Meet your Makers: 2013 Good Food Awards

IMG_0007_2Upstairs inside San Francisco’s Ferry Building sat the winning craftspeople flown in from around the country by none other than Alice Waters.  Soon, over a hundred medals in over a handful of categories proceeded downstairs around the necks of the proud recipients to greet the Good Food Awards gala reception crowd, officially kicking off, to understate, a long weekend of chocolate-filled events.

Samples of the winning selections in categories from charcuterie to confections lined tables that ran the length of the Ferry Building, mere pawns in a hedonistic tasting game.  Armed with a-list chefs, tables of tapas made with winning ingredients assaulted my vegetarian defenses.  They were just little bites of sustainable bliss, I guiltlessly justified, and did my very best to consume my $100 ticket’s worth.

Since gala attendees weren’t allowed to watch the award ceremony (hrumph!), my peek of the chocolate table was my first official confirmation of some of the winning chocolates:

Dandelion’s Madagascar, Fruition‘s Dark Milk with Fleur de Sel, Madre‘s Triple Cacao, Raaka’s 83% Bourbon and one that hadn’t been tempered into bars or marked by name. But the mystery was far from resolved, with only a handful of the 16 award-winning chocolates on display and the likelihood of running into the eleven winning makers to ask tonight slim.  Nonetheless, now properly fed, I could hunt plenty of them down!

Art Pollard of Amano is always up for a chat–he’s the first chocolate maker I ever met, and I still feel special when he pulls me aside to try something new or ask for an opinion.  About as quickly as I’d found him and we’d said hello, chocolate worlds collided and I took this shot of award winner Art, Martin Christy of Seventy% and Sunita de Tourreil, founder of The Chocolate Garage and esteemed Good Food Awards judge:

My heroes!  A few of them, anyways, and it seemed that most every one of them would reveal themselves in the coming days, whether I had the moxie to approach or not.

Tonight was just for the joy, though, and I was swept away by the ebullient energy of the winners.  I chatted with a handful of Dandelions, including Cynthia, who accepted Dandelion Chocolate’s award and whom I’d coincidentally (or not?!) met just weeks earlier at a small New Year’s Eve party.  After corresponding for months with Ritual Chocolate, patient participants in my Mission: Craft Chocolate LA, I finally met Anna and Robbie and congratulated them on winning awards for both of their beautiful chocolates. Can I coin the term “cacao struck?” Maybe not, but you get the idea.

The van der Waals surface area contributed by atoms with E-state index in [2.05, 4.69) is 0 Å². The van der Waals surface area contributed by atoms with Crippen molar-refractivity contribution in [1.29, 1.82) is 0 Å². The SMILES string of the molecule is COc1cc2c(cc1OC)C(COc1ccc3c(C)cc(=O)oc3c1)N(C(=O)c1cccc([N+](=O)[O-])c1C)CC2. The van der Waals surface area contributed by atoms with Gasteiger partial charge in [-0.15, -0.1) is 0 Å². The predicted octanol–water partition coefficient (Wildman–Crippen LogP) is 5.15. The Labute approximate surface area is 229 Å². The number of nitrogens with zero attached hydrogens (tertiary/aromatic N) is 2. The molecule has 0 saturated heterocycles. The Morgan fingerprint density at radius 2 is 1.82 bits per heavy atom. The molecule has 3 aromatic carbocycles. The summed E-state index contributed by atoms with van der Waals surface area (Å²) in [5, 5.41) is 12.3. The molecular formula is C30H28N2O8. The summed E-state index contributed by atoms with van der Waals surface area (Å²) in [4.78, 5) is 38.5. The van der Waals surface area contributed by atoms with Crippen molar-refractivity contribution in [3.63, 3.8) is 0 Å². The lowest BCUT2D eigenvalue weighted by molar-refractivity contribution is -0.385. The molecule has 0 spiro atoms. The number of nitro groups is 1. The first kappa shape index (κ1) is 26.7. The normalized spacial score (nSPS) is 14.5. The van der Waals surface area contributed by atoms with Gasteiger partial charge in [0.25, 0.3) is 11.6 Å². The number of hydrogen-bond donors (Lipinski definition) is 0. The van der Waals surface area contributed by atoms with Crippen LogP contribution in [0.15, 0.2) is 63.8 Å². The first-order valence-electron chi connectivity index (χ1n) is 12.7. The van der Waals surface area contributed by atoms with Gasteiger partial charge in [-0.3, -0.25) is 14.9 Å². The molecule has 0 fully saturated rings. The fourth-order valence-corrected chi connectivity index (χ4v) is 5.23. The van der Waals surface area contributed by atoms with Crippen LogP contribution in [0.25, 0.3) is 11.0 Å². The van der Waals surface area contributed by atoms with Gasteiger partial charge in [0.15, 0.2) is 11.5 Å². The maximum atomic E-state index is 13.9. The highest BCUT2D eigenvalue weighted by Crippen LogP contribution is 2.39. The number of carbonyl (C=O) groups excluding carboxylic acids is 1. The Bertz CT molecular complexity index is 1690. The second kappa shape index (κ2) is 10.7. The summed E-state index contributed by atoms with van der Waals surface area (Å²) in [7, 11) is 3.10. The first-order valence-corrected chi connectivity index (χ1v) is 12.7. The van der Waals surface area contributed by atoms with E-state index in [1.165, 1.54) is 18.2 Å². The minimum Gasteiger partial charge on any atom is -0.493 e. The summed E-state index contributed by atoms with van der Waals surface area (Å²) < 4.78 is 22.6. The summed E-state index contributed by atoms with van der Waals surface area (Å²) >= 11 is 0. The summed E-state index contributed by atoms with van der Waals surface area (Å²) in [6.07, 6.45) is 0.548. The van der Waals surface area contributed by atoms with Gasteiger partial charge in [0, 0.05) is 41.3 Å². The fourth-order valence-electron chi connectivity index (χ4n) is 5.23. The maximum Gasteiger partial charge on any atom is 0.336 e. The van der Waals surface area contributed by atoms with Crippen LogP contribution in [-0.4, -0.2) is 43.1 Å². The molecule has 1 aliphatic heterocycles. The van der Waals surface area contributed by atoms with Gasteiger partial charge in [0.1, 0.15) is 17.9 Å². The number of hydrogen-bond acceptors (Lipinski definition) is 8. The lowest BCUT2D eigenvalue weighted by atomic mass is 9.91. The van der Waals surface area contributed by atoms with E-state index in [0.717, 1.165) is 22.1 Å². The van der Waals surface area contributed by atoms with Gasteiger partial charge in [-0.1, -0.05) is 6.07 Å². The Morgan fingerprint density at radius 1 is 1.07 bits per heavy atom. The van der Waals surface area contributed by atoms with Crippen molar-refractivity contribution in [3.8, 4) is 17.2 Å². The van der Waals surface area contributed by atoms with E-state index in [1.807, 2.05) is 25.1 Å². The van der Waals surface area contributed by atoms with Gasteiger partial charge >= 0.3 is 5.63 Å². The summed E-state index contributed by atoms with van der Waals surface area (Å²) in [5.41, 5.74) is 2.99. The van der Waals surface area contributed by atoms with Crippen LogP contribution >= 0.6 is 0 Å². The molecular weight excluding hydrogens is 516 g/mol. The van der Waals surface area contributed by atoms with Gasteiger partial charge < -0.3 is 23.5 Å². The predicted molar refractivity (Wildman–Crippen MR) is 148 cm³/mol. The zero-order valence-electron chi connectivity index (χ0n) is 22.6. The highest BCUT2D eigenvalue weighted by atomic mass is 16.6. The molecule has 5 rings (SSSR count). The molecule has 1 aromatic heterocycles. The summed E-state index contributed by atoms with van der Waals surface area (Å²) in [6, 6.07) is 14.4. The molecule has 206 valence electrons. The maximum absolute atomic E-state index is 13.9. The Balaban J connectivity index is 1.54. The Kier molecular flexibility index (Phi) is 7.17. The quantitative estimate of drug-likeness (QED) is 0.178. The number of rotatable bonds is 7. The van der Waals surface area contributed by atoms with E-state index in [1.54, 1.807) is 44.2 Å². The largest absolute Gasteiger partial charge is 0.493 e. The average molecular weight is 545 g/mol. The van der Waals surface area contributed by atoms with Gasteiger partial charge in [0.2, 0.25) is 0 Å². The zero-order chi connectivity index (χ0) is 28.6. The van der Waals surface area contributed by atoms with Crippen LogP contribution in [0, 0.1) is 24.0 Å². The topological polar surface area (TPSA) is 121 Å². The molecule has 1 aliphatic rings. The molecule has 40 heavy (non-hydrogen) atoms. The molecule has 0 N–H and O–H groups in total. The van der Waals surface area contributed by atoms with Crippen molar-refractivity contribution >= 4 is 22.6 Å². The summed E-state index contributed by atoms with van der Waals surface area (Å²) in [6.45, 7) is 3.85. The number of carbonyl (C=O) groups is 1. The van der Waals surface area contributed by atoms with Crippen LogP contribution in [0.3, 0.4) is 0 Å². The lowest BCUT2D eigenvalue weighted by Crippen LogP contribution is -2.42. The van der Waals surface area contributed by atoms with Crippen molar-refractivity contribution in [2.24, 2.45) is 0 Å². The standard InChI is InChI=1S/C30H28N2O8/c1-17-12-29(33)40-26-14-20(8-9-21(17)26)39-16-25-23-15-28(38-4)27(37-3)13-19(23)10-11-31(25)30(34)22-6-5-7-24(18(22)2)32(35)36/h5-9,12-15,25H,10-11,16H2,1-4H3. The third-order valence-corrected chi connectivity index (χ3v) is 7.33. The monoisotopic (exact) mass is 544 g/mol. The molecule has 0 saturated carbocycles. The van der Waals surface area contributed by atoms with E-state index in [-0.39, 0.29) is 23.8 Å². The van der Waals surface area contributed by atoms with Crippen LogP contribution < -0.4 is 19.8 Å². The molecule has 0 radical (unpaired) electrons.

Time flew like a rocket until we were straight-up ushered out of the festivities still giddily gabbing away.  While leaving, I caught Ryan and Nate of Raaka in time to congratulate them on their win, a ‘virgin’ 83% bourbon cask aged bar,  and receive their line of chocolates for review here hopefully soon.

The following morning, no rest for the winning, my craft chocolate-making heroes were back in action at the Good Food Awards Marketplace, where, for a $95 savings over the previous night, attendees received samples handed out by the winners themselves.  Here’s Rob Anderson of Fresco, actually handing me not a sample of his award-winning Papua New Guinea 220 bar but a special taste of his new creation, a Dominican Republic 223 bar.  I do believe I have previewed a 2014 Good Food Award winner.

Here are the rest of the 2013 chocolate award winners:
Patric Chocolate won the maximum of three awards, including first place, and has received awards every year.
Rogue Chocolatier: Another triple threat, awarded for Sambirano, Rio Caribe and Hispaniola, and the only other annual Good Food Award winner
Askinosie Chocolate: Dark Milk & Fleur de Sel
Potomac Chocolate:  Upala 70% Nib & Salt

Check out the entire family of 2013 Good Food Award winners here.  And snap up the Good Foods if you can!

Four Fun, Fruity Frescos

Fresco’s Northwest Chocolate Salon spread

Lucky girl I was to encounter Fresco Chocolate via Rob Anderson’s lecture at the Northwest Chocolate Festival earlier this year. Rob, Fresco’s chocolate-making mad scientist, demonstrated precisely how the key variables of roasting and conching help create craft chocolate magic with his four playful iterations of Papua New Guinea cacao.